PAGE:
Dale Anderson used to sell cars. Now, at 75, he's working a few hours a day at home, in Muncie, Pa., and earning 15% to 20% a year investing in the stock market.

Despite tough conditions last year, Anderson "eked out" an 18% gain. His secret: covered calls.

Covered calls, the practice of selling call options on stocks an investor owns, or selling calls and buying the underlying stock at the same time, are becoming increasingly popular.

"Covered calls are a good income strategy in a down market, where you don't often end up having to sell the stock because it doesn't rise to the strike price of the call," said James Abbott, an adviser at Two Rivers Bank and Trust in Burlington, Iowa.

Huntington Bank's asset management arm has been using covered calls since November, said senior portfolio manager Peter Sorrentino. Investors believe certain major stocks will bounce back, and fearing they will miss out on that appreciation, are willing to pay a higher premium for such calls on those stocks; it's those premiums that can give the covered-call seller an income, Sorrentino said.

"We've been writing calls out one month for several months now, and getting 1% returns per month on our stock portfolio, which is pretty good in this market," he said.

Most of those calls haven't been exercised, so Sorrentino can keep selling new calls on the underlying stock each month.

Ron Groenke, a former software company executive who took a buyout and became an investment adviser in Marco Island, Fla., has written books and run seminars touting covered calls. He said this can be close to a risk-free way to create a positive income stream on a stock portfolio.

"The key is the 'covered' part. If you own the stock, you're not leveraged, so there is a limit to how much you can lose if the stock drops," Groenke said. "Your only real risk is an opportunity cost if the stock rises beyond the strike price of the call." The call buyer would take possession of the stock, but not until the seller had received the appreciation up to the strike price and the premium.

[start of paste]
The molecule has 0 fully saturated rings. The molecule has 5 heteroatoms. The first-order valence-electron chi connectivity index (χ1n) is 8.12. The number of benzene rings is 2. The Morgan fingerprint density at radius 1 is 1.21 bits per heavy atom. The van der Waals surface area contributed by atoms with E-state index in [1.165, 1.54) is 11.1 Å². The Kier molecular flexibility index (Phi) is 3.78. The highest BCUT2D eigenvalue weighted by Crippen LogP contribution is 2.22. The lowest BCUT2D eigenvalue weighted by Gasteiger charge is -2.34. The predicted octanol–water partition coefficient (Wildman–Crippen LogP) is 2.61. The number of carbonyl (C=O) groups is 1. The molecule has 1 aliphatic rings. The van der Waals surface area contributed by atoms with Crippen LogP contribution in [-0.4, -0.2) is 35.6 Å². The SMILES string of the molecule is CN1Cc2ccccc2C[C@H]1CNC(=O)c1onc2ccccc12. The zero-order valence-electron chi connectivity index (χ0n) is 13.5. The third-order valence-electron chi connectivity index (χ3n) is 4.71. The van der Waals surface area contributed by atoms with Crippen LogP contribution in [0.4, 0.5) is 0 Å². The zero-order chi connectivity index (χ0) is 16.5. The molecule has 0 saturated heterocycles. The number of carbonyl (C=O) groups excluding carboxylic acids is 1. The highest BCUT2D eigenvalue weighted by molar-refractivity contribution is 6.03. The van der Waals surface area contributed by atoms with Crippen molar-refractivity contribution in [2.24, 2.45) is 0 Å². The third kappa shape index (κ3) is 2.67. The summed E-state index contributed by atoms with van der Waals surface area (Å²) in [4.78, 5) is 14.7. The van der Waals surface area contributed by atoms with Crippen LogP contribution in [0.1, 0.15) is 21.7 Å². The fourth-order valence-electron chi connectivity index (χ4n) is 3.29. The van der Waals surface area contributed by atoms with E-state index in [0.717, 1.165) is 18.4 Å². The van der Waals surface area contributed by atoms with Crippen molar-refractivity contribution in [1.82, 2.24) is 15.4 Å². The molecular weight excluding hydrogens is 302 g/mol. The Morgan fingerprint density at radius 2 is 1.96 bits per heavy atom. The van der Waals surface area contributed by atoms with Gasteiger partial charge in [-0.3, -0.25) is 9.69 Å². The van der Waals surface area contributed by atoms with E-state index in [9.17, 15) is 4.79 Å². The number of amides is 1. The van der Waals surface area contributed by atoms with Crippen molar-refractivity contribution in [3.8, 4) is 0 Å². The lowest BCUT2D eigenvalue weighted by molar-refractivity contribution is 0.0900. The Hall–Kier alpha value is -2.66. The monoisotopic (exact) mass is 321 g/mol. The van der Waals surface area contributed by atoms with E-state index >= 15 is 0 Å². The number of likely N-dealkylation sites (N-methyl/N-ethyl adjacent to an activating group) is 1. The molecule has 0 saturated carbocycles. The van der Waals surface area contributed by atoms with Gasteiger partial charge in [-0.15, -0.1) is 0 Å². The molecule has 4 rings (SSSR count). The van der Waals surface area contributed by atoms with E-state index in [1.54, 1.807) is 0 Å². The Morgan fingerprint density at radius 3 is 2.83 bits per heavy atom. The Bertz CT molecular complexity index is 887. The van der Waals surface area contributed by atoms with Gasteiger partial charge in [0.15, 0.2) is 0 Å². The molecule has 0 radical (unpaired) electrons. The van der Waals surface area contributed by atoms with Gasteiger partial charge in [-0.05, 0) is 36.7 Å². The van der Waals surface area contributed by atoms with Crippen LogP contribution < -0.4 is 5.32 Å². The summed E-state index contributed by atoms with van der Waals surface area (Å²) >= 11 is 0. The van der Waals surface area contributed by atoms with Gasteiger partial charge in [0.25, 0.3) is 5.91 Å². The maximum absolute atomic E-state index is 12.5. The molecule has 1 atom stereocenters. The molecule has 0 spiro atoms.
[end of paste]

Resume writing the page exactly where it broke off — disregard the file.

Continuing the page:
Groenke writes calls only on "good solid companies" — large-cap firms in the S&P 500 or Fortune 500 companies. He avoids companies with a market cap of less than $500 million. He then narrows his choices to companies that aren't trading near their highs. His stocks share a low probability of plunging and command a relatively high call premium.

James Knight, vice president of the options department at Raymond James, said four types of stocks are suitable for covered-call plays: "dogs," blue chips, growth and aggressive growth stocks. He rejects three of the four: dogs have too much downside risk; blue chips generally carry lower call premiums; and aggressive stocks could soar, causing a loss on the upside. But growth stocks "carry better premiums and have less downside risk," he said.

The Internal Revenue Service has approved covered calls for use in individual retirement account and 401(k) funds because the underlying principal is not put at risk as it would be with an "uncovered" call option. Only a few banks have approved it for advisers.

Bank investment policy committees are slow to approve covered call writing, because "people hear options and think risk and complexity," Knight said. And keeping track of exercised calls and strike dates, which occur on the third Friday of each month, is "extra work for the broker-dealer." That said, the process of selling calls is quite simple: Any broker who handles stock orders can also sell calls and handle the transaction if a call is exercised.

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